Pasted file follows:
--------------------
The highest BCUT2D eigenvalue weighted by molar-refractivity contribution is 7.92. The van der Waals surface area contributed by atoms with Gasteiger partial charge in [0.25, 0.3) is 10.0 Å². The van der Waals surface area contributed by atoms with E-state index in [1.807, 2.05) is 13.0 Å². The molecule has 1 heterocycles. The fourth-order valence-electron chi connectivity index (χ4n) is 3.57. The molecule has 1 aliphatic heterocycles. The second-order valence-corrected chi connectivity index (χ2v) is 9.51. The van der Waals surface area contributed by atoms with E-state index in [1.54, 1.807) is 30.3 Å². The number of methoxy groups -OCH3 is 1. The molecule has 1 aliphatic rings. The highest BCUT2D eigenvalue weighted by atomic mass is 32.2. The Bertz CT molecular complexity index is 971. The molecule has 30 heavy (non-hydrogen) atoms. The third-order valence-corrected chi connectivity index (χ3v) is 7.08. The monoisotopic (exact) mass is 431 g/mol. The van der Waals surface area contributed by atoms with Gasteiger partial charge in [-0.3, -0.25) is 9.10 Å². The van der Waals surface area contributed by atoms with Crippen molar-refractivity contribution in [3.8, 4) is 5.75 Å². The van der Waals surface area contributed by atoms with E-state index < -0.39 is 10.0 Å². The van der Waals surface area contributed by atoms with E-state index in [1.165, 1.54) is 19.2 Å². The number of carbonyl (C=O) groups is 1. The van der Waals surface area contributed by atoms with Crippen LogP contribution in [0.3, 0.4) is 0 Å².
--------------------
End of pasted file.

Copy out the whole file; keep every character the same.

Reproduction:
The highest BCUT2D eigenvalue weighted by molar-refractivity contribution is 7.92. The van der Waals surface area contributed by atoms with Gasteiger partial charge in [0.25, 0.3) is 10.0 Å². The van der Waals surface area contributed by atoms with E-state index in [1.807, 2.05) is 13.0 Å². The molecule has 1 heterocycles. The fourth-order valence-electron chi connectivity index (χ4n) is 3.57. The molecule has 1 aliphatic heterocycles. The second-order valence-corrected chi connectivity index (χ2v) is 9.51. The van der Waals surface area contributed by atoms with E-state index in [1.54, 1.807) is 30.3 Å². The number of methoxy groups -OCH3 is 1. The molecule has 1 aliphatic rings. The highest BCUT2D eigenvalue weighted by atomic mass is 32.2. The Bertz CT molecular complexity index is 971. The molecule has 30 heavy (non-hydrogen) atoms. The third-order valence-corrected chi connectivity index (χ3v) is 7.08. The monoisotopic (exact) mass is 431 g/mol. The van der Waals surface area contributed by atoms with Gasteiger partial charge in [-0.3, -0.25) is 9.10 Å². The van der Waals surface area contributed by atoms with Crippen molar-refractivity contribution in [3.8, 4) is 5.75 Å². The van der Waals surface area contributed by atoms with E-state index < -0.39 is 10.0 Å². The van der Waals surface area contributed by atoms with E-state index in [1.165, 1.54) is 19.2 Å². The number of carbonyl (C=O) groups is 1. The van der Waals surface area contributed by atoms with Crippen LogP contribution in [0.3, 0.4) is 0 Å².